Watch Live

Tweet TWEET

Kassay Turns Silver Deposit, Acrylic Into Gold: Interview

Tap for Slideshow
Source: VN/Jacob Kassay via Bloomberg

Jacob Kassay in a double exposure portrait taken in Venice, California. His show at the Kitchen in Chelsea runs through Feb. 16.

Close
Source: VN/Jacob Kassay via Bloomberg

Jacob Kassay in a double exposure portrait taken in Venice, California. His show at the Kitchen in Chelsea runs through Feb. 16. Close

Jacob Kassay in a double exposure portrait taken in Venice, California. His show at the Kitchen in Chelsea runs through Feb. 16.

Photographer: Jeffrey Sturges/Blake Zidell & Associates via Bloomberg

One of the silver paintings that put Jacob Kassay, 28, on the map, at the Kitchen in Chelsea. Kassay will spend the next several months teaching at SUNY Buffalo. Close

One of the silver paintings that put Jacob Kassay, 28, on the map, at the Kitchen in Chelsea. Kassay will spend the... Read More

Photographer: Jeffrey Sturges/Blake Zidell & Associates via Bloomberg

Kassay's artwork is featured throughout the performance, exhibition, and administrative spaces of the Kitchen. Another show of his work opened on Jan. 20 at Protocinema in Istanbul. Close

Kassay's artwork is featured throughout the performance, exhibition, and administrative spaces of the Kitchen.... Read More

Photographer: Jeffrey Sturges/Blake Zidell & Associates via Bloomberg

The exhibition space at the Kitchen in Chelsea. Several of the canvases in the show are untreated with paint or gesso. Close

The exhibition space at the Kitchen in Chelsea. Several of the canvases in the show are untreated with paint or gesso.

Artfully put together 20-somethings mingled with fur-bedecked matrons of a certain age for the opening of Jacob Kassay’s show at the Kitchen in Chelsea.

Dressed in a bright print shirt and glasses, the 28-year- old artist stood in a far corner of the gallery, next to one of his signature burnished silver paintings -- a similar work sold at Phillips de Pury in 2011 for $290,500.

The occasional flash of an iPhone illuminated the artworks, most of which were oddly-shaped, raw canvases, formed out of left-over material.

Kassay left Eleven Rivington about six months ago and is now represented only by galleries in Europe: Art Concept in Paris, and Xavier Hufkens in Brussels.

The day before the opening, Kassay met me at the Kitchen, which was in a state of disarray. As we wandered through the space, canvases were folded up in corners and walls in the room had yet to be built.

Tarmy: Can you tell me about your new show?

Kassay: All of the work is within the last year. I don’t want to give away too much, but works are in other places in the building as well, like some will be here in the theater, some will be in the offices.

Tarmy: If people come to see the exhibition and the theater is closed, are they only getting a partial experience of your work?

Kassay: I don’t think that there’s any chance that they could come to an understanding of the work as a whole -- as I imagine it anyway, so what’s the idea of being “complete?”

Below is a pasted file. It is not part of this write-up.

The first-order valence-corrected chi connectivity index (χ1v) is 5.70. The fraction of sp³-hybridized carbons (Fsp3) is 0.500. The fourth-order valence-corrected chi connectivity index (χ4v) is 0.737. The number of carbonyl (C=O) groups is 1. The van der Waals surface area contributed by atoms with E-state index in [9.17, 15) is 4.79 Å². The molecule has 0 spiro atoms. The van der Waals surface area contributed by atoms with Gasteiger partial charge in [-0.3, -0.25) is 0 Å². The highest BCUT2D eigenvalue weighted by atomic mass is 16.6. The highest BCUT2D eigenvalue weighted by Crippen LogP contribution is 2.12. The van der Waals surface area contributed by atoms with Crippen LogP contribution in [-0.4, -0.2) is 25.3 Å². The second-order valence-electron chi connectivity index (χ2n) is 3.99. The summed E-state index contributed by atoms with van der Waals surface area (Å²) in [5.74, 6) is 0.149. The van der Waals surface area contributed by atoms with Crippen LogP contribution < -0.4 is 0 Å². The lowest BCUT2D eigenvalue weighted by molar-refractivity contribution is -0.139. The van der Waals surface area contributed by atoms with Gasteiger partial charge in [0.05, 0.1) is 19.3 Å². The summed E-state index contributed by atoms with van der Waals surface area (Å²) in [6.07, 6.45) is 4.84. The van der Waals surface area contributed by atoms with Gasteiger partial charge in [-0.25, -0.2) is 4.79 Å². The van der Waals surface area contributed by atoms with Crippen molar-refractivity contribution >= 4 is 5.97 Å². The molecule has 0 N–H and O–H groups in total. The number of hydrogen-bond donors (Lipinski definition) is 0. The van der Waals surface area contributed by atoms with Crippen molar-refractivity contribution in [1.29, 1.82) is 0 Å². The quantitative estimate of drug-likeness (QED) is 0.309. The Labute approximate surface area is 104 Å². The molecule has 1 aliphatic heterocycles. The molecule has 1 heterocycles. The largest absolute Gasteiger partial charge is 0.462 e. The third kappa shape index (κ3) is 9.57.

I might be the only one who gets to see everything that’s a part of it.

High Prices

Tarmy: Does the knowledge that your work is selling for hundreds of thousands of dollars affect how you make it?

Kassay: In one sense, of course it has to. But all you have to do is take a break and continue what you’ve been doing. Are you really not going to trust yourself to keep making the decisions that got you to this point in the first place?

I don’t think you make good work or even keep a level head by listening to a lot of people.

Tarmy: Do you collect art?

Kassay: Sure. I got a Scott Lyall painting, the first thing that I ever bought. I had a Franz Erhard Walther given to me once and that was an amazing gift, and I’ve traded a lot of work.

Tarmy: Do you invest? How do you handle your money?

Art Investing

Kassay: Poorly. I just bought a painting -- I guess some people consider that an investment. But I wasn’t kidding when I said I handled my money poorly. It’s a separate job, you know, to actually deal with it.

Tarmy: It’s a little surprising that you don’t have a gallery representing you in the U.S. Do people now try to contact you directly?

Kassay: I’ve had that happen a couple of times. Someone contacted me from Europe asking me to collaborate on some sort of jewelry design with him.

I had to say no, because that’s just not what I do. Stick to what you’re good at.

Tarmy: What’s next?

Kassay: I don’t know. I can really only talk about what’s in front of me. And everything’s been going so well here -- this might be a bad thing, but no one’s said “no” to a decision that I’ve made so far.

That’s not to say that everyone is saying “yes” to everything I say, either.

Tarmy: So you don’t have a career plan?

Kassay: I don’t know that it’s a career yet. I’ve laid out the next five months of my life -- isn’t that planning far enough ahead?

“Jacob Kassay: Untitled” runs through Feb. 16 at the Kitchen, 512 W. 19th St. Information: +1-646-481-4704; http://thekitchen.org.

(James Tarmy writes for Muse, the arts and culture section of Bloomberg News. The opinions expressed are his own. This interview was adapted from a longer conversation.)

Muse highlights include Lewis Lapham’s podcast and Zinta Lundborg on Best Weekend.

To contact the writer on the story: James Tarmy in New York: Jtarmy@gmail.com.

To contact the editor responsible for this story: Manuela Hoelterhoff at mhoelterhoff@bloomberg.net

Bloomberg reserves the right to edit or remove comments but is under no obligation to do so, or to explain individual moderation decisions.

Please enable JavaScript to view the comments powered by Disqus.